Yaron Peleg


On his book Israeli Culture between the Two Intifadas: A Brief Romance

Cover Interview of April 21, 2009

A close-up

Chapter 2, titled “Popular Media in a Post National Age” (pages 31-63 in the book) would be most readily accessible and intriguing for readers who know little about modern Israeli culture.  The chapter talks about the media revolution in Israel in the late 1980s and beyond.  It uses one of the most influential newspapers that were published in Israel at the time, the local Tel-Aviv weekly Ha’ir, as an example of the deep changes the country was undergoing at the time.  The chapter focuses on the economic changes that brought about a consumer revolution in the life of the country and the many ways this revolution influenced Israeli society, its politics and its culture.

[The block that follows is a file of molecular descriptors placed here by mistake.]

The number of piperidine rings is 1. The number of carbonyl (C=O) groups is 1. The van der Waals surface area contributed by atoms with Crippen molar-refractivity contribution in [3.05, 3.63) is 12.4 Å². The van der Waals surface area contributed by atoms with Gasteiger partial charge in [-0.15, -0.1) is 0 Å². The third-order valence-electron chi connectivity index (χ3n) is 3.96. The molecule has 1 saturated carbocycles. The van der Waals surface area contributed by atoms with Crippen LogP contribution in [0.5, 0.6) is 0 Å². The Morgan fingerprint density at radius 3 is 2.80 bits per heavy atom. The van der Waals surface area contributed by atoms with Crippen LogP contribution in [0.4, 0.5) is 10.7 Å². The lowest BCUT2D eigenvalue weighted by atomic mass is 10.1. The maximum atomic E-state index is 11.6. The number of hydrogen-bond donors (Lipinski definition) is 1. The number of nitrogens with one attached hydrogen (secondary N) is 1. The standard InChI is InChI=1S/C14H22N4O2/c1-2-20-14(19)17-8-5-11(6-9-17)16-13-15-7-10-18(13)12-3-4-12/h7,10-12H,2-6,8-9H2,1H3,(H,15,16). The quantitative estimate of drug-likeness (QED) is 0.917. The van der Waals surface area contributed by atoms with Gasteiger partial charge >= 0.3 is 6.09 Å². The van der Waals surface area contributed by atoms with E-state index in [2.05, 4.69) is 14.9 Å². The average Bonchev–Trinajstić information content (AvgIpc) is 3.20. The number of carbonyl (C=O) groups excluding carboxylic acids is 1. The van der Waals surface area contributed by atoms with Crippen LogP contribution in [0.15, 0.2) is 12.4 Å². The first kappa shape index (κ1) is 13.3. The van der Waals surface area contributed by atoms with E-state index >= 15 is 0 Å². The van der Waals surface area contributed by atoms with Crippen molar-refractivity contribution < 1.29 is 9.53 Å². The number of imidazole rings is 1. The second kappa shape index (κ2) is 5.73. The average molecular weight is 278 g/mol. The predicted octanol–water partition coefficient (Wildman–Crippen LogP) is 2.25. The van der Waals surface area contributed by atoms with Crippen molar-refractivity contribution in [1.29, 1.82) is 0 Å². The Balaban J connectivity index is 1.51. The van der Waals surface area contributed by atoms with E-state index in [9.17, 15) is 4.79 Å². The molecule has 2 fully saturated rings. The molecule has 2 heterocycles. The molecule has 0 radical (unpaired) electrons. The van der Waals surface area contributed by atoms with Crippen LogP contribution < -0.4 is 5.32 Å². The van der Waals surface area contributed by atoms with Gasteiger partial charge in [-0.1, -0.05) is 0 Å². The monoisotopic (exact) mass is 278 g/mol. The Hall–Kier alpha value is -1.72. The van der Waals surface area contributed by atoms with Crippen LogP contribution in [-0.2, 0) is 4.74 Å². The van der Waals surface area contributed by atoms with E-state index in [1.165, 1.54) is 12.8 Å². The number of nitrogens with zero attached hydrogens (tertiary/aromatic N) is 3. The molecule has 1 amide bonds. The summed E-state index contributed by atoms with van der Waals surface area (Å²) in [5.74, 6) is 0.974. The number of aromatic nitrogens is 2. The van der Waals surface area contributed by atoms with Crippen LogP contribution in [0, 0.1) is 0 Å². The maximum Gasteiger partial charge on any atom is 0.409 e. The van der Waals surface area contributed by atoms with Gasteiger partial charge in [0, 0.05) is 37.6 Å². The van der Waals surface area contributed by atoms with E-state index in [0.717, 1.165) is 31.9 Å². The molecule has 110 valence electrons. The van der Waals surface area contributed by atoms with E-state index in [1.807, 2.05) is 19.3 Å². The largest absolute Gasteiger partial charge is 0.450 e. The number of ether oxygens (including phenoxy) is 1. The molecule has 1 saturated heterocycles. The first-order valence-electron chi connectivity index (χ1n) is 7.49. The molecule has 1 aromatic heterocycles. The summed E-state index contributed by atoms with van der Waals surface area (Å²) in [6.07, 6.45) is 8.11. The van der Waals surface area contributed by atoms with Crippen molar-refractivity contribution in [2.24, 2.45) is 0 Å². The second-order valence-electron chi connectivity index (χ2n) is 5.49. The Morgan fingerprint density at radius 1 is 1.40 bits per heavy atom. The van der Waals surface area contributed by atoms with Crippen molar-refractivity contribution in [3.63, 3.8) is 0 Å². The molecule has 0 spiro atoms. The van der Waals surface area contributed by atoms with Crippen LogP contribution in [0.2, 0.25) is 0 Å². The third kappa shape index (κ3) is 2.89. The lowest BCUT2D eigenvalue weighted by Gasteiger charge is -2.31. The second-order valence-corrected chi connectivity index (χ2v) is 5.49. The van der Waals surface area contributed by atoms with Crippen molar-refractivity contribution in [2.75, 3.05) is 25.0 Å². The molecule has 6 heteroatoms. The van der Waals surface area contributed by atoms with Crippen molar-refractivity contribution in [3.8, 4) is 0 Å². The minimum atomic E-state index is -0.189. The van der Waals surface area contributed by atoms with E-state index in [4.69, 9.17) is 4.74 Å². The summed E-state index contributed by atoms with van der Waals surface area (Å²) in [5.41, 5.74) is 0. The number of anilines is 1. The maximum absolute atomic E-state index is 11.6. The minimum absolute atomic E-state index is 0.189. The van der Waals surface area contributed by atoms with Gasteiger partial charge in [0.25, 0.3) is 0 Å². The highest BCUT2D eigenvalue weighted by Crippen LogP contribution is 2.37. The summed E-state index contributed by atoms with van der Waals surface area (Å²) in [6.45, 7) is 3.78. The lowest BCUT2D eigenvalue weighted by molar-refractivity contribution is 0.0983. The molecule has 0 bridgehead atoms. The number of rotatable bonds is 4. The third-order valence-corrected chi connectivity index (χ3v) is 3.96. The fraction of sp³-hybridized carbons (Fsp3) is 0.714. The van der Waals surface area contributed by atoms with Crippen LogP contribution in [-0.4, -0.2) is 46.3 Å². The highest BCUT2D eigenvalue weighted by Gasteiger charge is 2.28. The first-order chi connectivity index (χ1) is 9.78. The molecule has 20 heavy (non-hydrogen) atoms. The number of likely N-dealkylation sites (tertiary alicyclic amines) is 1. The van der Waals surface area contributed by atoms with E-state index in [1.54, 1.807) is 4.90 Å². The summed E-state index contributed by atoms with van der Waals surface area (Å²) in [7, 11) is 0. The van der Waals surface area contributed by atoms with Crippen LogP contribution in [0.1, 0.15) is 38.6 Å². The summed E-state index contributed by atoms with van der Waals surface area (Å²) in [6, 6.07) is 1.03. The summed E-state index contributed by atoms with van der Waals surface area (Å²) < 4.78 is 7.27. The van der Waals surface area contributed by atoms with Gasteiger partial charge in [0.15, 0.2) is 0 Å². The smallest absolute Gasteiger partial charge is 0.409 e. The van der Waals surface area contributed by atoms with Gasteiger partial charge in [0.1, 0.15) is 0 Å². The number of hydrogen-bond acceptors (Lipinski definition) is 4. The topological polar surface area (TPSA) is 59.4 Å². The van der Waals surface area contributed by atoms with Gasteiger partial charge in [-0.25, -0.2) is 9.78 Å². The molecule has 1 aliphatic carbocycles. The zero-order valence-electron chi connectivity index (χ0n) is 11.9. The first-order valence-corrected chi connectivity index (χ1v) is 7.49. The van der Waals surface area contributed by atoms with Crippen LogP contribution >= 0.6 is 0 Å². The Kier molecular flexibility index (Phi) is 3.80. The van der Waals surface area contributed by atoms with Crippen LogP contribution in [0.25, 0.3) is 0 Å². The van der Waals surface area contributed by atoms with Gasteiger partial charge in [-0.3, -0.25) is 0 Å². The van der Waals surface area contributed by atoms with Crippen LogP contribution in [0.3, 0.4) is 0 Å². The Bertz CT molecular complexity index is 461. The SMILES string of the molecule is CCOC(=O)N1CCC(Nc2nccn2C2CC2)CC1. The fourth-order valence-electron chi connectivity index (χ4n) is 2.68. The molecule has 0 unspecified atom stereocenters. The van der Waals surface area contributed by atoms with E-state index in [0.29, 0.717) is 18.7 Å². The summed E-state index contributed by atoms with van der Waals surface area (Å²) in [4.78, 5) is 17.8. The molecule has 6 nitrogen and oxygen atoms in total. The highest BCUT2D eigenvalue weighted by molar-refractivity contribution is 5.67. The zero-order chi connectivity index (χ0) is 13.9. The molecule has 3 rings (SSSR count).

The chapter’s main argument is that the opening up of Israeli markets to goods and ideas from outside also changed the ways Israelis looked at their own society, their own history, and their own politics.  The freer market that gradually grew in Israel in the 1980s and 1990s subjected many old truths to a new examination and to new evaluations.  As a result, some of the most accepted notions were either changed or discarded altogether by a growing number of Israelis.  These included Israel’s responsibility for the plight of Palestinian refugees, the painful ways the country absorbed various immigrant groups, including Mizrahi Jews and Holocaust survivors, and other aspects of the State’s building process which were reevaluated from the distance and vantage point of time.